Political Economy of Protecting Unique Recreational Resources: Hanauma Bay, Hawaii
AbstractThe impact of tourism growth on the environment has become an increasingly important public issue in travel destinations. We review Honolulu's recent experience in designing management strategies to protect one of its most popular, unique, and endangered natural recreational resources, Hanauma Bay Nature Park. We explain why Honolulu City Council members first adopted non-price rationing techniques to reduce visits at the park and later added an admission fee only to replace it with a lower and less efficiency-enhancing fee structure. Lawmakers desire (a) a quality environment, (b) to collect economic rents (i.e., achieve economic efficiency) for the benefit of the general public, and yet must (c) achieve a political equilibrium. As Honolulu's experience demonstrates, goals (a) and (b) often conflict with (c), yielding typically a second-best outcome. Efficiency can be attained only if it is also consistent with attaining political equilibrium.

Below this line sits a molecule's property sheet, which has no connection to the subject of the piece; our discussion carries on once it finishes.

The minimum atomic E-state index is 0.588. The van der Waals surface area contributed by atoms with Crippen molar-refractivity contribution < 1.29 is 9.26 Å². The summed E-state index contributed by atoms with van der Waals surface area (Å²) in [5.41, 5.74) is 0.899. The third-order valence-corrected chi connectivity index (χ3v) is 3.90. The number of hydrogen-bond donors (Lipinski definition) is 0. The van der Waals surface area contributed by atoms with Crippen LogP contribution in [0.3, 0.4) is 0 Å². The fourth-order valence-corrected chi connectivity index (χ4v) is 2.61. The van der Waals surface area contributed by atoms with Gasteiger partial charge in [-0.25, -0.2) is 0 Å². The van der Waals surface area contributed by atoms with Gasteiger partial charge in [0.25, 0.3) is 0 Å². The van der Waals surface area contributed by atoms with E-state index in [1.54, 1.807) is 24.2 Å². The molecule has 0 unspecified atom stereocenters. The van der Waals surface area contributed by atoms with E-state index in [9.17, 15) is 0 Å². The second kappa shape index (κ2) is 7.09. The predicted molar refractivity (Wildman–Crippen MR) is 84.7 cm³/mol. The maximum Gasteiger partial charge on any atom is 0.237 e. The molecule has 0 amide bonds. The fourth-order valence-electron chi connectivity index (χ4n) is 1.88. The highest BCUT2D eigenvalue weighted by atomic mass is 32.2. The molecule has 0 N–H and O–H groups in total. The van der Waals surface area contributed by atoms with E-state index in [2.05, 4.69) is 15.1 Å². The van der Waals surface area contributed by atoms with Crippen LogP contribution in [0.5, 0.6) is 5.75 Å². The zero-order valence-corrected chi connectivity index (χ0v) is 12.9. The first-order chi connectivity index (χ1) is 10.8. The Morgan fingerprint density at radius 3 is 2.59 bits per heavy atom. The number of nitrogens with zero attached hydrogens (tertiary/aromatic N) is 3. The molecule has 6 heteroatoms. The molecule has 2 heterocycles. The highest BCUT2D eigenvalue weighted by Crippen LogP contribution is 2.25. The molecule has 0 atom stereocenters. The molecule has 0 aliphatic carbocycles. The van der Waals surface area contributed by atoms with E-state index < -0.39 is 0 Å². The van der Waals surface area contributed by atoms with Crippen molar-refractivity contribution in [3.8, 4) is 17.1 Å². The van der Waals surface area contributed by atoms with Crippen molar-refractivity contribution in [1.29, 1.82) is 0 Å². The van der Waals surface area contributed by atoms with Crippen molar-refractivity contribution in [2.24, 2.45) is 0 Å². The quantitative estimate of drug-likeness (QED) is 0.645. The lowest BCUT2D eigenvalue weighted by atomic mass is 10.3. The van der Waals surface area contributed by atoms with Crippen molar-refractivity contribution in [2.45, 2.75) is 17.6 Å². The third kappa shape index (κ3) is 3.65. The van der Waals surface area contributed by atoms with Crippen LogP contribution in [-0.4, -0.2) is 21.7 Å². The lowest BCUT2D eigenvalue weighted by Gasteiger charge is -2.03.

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Bibliographic InfoPaper provided by University of Hawaii at Manoa, Department of Economics in its series Working Papers with number 199708.
Length: 34 pages
Date of creation: 1997
Date of revision:
Other versions of this item:
- James Mak & James E.T. Moncur, 1996. "Political Economy of Protecting Unique Recreational Resources: Hanauma Bay, Hawai'i," Working Papers, University of Hawaii at Manoa, Department of Economics 199606, University of Hawaii at Manoa, Department of Economics.
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- Penn, Jerrod & Hu, Wuyang & Cox, Linda J. & Kozloff, Lara, 2012. "Beach Quality and Recreational Values: A Pictorialized Stated Preference Analysis of Residents and Tourists," 2012 Annual Meeting, February 4-7, 2012, Birmingham, Alabama, Southern Agricultural Economics Association 119813, Southern Agricultural Economics Association.
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